RotoWire Partners

Draft Kit: The Durable and the Fragile

Jeff Stotts

Jeff Stotts

Jeff Stotts works as a Certified Athletic Trainer (MAT, ATC, PES, CES). He won the 2011 Best Fantasy Football Article in Print from the Fantasy Sports Trade Association.

Every healthy player comes with some injury risk, and there's an aspect of luck - or lack thereof - in determining who goes down and who gets through the season largely unscathed. However, factors such as position, workload, age, body-type and injury history do significantly tilt the odds. Entering the 2013 season let's examine a few players at each position on the extreme ends of the spectrum - both the most durable and the most fragile. (Players who are not expected to be healthy for the start of the season are not included.)

Quarterback - The Durable

Drew Brees
New Orleans Saints

Brees has started 111 of a possible 112 regular season games since signing with New Orleans. His lone missed game came in Week 17 as he was rested in preparation for the Saints' eventual run to a Super Bowl win. His quick release and few rush attempts ensure he does not expose himself to unnecessary collisions.

Andy Dalton
Cincinnati Bengals

Age factors in here, as Dalton is the youngest quarterback on the list. At 25, he's never missed a start since taking over as the primary signal caller for Cincinnati in 2011. He's played through some minor injuries but nothing considered significant. A right knee injury cost him two games in college but has not been an issue in the NFL.

Joe Flacco
Baltimore Ravens

The reigning Super Bowl MVP has never missed a game in his career and has nearly avoided the injury report entirely. Teammate Ray Rice has been vital in keeping Flacco healthy, providing a steady running game, a reliable check-down option and timely blocking in the backfield.

Eli Manning
New York Giants

Manning has appeared in every Giants game for eight consecutive seasons. He rarely leaves the pocket, as evidenced by his 20 rushing attempts last season. The Giants offensive line improved last year as Manning was sacked just 19 times, nearly 10 fewer than in 2011.

Matt Ryan
Atlanta Falcons

Turf toe cost Ryan two games in his second season, but for the most part he's avoided the injury report ever since. He did suffer an AC sprain to his non-throwing shoulder in the NFC championship game, but the arm is fully healed entering the new season.

Quarterback - The Fragile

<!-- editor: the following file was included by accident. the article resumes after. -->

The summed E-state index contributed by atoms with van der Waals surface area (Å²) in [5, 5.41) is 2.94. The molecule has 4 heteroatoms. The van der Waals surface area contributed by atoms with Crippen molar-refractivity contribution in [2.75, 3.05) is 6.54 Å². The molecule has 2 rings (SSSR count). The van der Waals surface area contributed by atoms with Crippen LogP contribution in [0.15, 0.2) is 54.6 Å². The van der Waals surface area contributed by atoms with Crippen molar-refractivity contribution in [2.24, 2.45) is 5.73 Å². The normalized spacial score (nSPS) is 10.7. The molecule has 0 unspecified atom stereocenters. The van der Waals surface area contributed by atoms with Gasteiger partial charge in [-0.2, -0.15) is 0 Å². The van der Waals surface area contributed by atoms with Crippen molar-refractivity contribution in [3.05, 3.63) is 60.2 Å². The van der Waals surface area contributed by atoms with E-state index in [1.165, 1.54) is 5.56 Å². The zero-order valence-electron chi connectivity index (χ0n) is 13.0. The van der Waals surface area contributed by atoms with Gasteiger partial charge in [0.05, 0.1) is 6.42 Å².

Carson Palmer
Arizona Cardinals

A change of scenery does little to decrease the risk surrounding Palmer. He's had elbow and shoulder issues since his mechanics changed following 2006 surgery to repair a torn ACL and MCL in his left knee. He's also had issues with both thumbs, and his 2012 season ended prematurely after he suffered broken ribs and a bruised lung. Moreover, the Cardinals offensive line (though improved this offseason) was among the worst in the league last year.

Aaron Rodgers
Green Bay Packers

Rodgers inclusion on this list may come as a surprise, but his style of play and poor offensive line raise some red flags. Rodgers has been sacked 202 times in the last five seasons, including a league-high 51 times last year. Not an encouraging stat for a player who has endured multiple concussions and several other bumps and bruises.

Ben Roethlisberger
Pittsburgh Steelers

Roethlisberger has played 16 games just once in his nine-year career. In that span he's been sacked 344 times and missed time due to an appendectomy as well as shoulder, hand and knee injuries. Roethlisberger reminds me of Steve McNair, another big-bodied quarterback who endured countless injuries. He's as tough as they come but prepare for him to miss at least one game.

Matthew Stafford
Detroit Lions

Stafford's first two seasons in the league ended with an injured reserve designation following knee surgery in 2009 and right shoulder surgery in 2010. He's also managed lower extremity muscular injuries and a fractured right index finger. He may have attempted an NFL-record 727 passes last season, but that also means he was exposed to the pass rush more often than any other signal caller.

Michael Vick
Philadelphia Eagles

This should come as no surprise as Vick has become a permanent fixture on the injury report. The former Pro Bowler has endured a broken fibula, a quadriceps contusion, multiple concussions, broken ribs and other various sprains and strains throughout his 10-year career. He's as risky as they come.


Running Back - The Durable

Marshawn Lynch
Seattle Seahawks

Maybe it's the steady diet of Skittles that has kept Lynch running so smoothly despite his aggressive style of play. He split carries early in his career, which may have saved his body from enduring the normal wear-and-tear associated with a feature back. The addition of rookie Christine Michael could help keep Lynch fresh.

Alfred Morris
Washington Redskins

Morris' size, body type and age suggest he'll avoid time on the sidelines as a sophomore. He beat out fellow second-year running back Doug Martin for a spot on this list due to a cleaner bill of health during college.

Adrian Peterson
Minnesota Vikings

This was a tough call, but Peterson's incomparable return from ACL and MCL surgery helped erase doubts. Doctors and medical professionals call him a physical freak, and it's hard to argue against a guy who has missed only seven games in his six-year career. Furthermore, most players recovering from this type of surgery don't return to full strength until their second year back. If that trend holds true, Peterson could be in line for a second straight MVP award.

Ray Rice
Baltimore Ravens

Rice has appeared in 77 of a possible 80 games since entering the league and has not missed a game since taking over the feature-back role. He's carried a heavy load for Baltimore but has shown no signs of wearing down.

C.J. Spiller
Buffalo Bills